Friday, February 26, 2010

Colossians 3

Colossians 3 - Passage Lookup - New American Standard Bible -

Paul shows his analytical tendencies in this passage. It logically follows that IF we have been risen with Christ, THEN we should seek those things that are heavenly. Our position should be reaffirmed by our practice. Too bad we seem to have to convince ourselves that this is how things work, because it doesn't. While this is how things should work, we still must actively seek those things which are above and simultaneously shun the baser things of earth.

Verse 10: Paul recognized the completion of a cycle in this verse. God creates man in His Image. Man sins and by the time Seth is born scripture says he was born in the image of his father, Adam. Now, in Christ, the image has been restored to a godly one.

Verse 11: Consider the radical nature of this statement. This is not the age of tolerance. This is the age of Jewish separation and legalism. Greek intellectual superiority. Slaves being considered less-than-men. Paul says that in Christ everyone is equal. There is no difference because all are condemned naturally and all can be redeemed by Christ.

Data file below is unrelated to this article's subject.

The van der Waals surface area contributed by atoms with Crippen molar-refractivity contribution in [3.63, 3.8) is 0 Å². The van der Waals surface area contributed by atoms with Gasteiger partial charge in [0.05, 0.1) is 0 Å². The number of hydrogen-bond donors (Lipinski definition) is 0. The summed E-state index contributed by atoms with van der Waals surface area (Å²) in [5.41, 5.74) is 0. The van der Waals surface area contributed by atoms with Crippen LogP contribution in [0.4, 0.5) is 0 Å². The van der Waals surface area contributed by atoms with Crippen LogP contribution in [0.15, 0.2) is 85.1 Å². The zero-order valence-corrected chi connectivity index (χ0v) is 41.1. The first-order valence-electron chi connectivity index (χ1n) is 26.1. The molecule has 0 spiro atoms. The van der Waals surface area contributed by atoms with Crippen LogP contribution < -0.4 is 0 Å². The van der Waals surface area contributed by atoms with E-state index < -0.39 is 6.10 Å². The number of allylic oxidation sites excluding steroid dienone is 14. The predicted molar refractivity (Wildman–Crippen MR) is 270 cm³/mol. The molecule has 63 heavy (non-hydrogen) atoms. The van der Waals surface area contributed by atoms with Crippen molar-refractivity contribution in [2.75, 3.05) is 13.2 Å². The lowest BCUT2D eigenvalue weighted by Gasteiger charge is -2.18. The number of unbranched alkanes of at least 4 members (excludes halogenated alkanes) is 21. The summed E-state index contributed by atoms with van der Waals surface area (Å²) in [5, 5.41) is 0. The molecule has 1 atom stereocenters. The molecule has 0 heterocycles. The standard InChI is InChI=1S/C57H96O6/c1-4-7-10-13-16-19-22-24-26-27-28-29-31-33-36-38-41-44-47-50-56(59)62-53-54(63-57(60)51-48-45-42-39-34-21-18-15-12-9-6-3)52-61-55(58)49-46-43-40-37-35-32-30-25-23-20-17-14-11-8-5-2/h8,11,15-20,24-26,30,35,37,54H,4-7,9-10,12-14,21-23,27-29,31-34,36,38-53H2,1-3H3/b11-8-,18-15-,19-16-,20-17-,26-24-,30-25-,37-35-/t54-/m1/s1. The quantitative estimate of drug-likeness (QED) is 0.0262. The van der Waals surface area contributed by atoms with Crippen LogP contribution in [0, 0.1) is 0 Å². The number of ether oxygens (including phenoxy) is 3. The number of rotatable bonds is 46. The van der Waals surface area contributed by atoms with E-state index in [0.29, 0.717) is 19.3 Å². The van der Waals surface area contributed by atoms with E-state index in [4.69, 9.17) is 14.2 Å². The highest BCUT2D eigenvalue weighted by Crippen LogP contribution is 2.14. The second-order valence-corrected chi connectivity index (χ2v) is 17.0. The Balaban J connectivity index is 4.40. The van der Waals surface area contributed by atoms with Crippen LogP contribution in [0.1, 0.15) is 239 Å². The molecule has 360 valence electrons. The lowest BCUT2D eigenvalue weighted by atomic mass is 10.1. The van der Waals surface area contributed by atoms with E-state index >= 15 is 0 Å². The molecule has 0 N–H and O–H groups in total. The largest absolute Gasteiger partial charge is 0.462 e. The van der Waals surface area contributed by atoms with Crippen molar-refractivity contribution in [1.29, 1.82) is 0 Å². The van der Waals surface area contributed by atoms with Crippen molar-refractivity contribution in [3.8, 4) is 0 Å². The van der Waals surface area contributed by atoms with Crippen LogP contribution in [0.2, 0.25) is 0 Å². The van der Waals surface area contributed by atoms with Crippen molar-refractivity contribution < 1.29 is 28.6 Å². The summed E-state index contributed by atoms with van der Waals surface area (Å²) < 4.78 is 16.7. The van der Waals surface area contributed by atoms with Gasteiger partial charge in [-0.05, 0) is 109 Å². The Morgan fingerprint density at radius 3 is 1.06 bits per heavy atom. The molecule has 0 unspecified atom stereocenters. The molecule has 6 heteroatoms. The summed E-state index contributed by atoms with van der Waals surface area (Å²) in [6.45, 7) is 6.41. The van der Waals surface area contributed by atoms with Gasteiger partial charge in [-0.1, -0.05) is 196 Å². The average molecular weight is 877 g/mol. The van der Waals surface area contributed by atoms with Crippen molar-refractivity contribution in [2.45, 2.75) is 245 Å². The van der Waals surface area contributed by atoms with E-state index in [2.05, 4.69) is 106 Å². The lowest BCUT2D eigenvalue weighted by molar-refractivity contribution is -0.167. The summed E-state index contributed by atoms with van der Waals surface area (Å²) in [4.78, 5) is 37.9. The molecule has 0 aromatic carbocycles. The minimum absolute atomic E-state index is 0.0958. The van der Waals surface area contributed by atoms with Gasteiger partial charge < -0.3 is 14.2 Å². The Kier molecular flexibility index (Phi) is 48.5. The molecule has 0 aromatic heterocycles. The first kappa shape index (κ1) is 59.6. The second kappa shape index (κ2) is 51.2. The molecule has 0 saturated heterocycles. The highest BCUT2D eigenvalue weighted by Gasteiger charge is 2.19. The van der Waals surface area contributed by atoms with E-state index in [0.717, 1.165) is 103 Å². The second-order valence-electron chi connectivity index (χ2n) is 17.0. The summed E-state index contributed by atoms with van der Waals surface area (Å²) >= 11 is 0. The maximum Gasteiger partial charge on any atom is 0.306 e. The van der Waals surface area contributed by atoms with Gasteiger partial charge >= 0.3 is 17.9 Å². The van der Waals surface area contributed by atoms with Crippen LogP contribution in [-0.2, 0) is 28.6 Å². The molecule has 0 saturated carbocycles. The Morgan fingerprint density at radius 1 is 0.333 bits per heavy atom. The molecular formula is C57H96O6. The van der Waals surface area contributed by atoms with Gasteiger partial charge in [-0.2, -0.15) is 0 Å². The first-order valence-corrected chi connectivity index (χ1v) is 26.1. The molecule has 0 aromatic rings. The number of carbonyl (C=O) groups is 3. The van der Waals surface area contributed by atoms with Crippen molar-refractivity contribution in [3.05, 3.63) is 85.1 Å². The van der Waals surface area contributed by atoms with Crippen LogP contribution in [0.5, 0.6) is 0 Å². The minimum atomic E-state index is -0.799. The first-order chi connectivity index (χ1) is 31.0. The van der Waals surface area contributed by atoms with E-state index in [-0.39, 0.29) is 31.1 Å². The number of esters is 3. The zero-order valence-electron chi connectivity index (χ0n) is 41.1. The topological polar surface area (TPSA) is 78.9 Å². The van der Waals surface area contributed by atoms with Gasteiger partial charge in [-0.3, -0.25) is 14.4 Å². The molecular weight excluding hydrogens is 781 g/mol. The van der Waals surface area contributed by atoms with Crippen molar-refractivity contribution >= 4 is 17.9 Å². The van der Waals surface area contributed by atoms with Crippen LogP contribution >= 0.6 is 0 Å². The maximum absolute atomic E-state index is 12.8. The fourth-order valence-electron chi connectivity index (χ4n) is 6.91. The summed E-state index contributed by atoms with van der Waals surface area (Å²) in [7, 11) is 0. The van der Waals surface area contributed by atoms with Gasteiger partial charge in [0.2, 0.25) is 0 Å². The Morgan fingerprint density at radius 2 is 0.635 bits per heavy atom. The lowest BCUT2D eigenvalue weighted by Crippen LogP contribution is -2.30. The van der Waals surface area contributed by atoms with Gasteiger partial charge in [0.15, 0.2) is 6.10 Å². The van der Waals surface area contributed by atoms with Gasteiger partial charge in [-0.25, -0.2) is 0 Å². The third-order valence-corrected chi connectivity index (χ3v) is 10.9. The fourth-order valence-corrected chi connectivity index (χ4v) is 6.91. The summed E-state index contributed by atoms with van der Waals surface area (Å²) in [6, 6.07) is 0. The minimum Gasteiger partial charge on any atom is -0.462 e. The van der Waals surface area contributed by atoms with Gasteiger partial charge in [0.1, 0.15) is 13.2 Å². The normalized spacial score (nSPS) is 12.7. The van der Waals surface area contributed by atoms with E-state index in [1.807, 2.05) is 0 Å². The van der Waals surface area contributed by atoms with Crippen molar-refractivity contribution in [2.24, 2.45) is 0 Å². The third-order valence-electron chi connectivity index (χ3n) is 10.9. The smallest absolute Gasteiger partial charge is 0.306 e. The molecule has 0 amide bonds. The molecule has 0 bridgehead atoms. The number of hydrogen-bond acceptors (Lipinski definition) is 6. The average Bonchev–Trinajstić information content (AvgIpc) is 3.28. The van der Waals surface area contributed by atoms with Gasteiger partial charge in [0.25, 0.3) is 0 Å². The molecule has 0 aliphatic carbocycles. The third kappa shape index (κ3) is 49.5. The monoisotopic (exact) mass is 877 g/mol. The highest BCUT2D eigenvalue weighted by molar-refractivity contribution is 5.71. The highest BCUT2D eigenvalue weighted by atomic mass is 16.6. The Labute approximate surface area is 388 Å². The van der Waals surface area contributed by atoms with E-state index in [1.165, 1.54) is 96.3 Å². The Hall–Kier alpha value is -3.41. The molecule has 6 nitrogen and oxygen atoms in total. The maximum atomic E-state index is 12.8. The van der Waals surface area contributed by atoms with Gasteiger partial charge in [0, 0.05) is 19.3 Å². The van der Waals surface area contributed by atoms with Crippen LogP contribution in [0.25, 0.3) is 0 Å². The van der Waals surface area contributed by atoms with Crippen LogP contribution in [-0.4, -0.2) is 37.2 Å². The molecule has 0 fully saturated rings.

Not only is there no difference in God's eyes, but now there should be no difference in your eyes as well. We are to be a community of believers with Christ in common. Since Christ should be everything to us, we, in essence, have all things in common. This attitude should reign in all that we do one with another, that the brotherhood of believers be shown to be the most important earthly institution--established by God Himself.

Verse 16: I find it interesting that Paul urges the believers to teach and admonish with songs before he instructs to sing songs. The songs were used as an affirmation of doctrine in the assembly, they were the liturgy. Without Bibles, the lyrics of the songs would be used for teaching core beliefs concerning Christ. Most of Paul's letters are believed to be sections of songs used to commemorate Christ's core actions.

Verse 17 sums up Paul's argument concerning social relationships, whatever situation you find yourself in treat it as though you were in that situation with the Lord. Christ should be such a large part of our existence that we cannot function without Him at the forefront of our consideration.

Friday, February 12, 2010

Colossians 2

Colossians 2 - Passage Lookup - New International Version -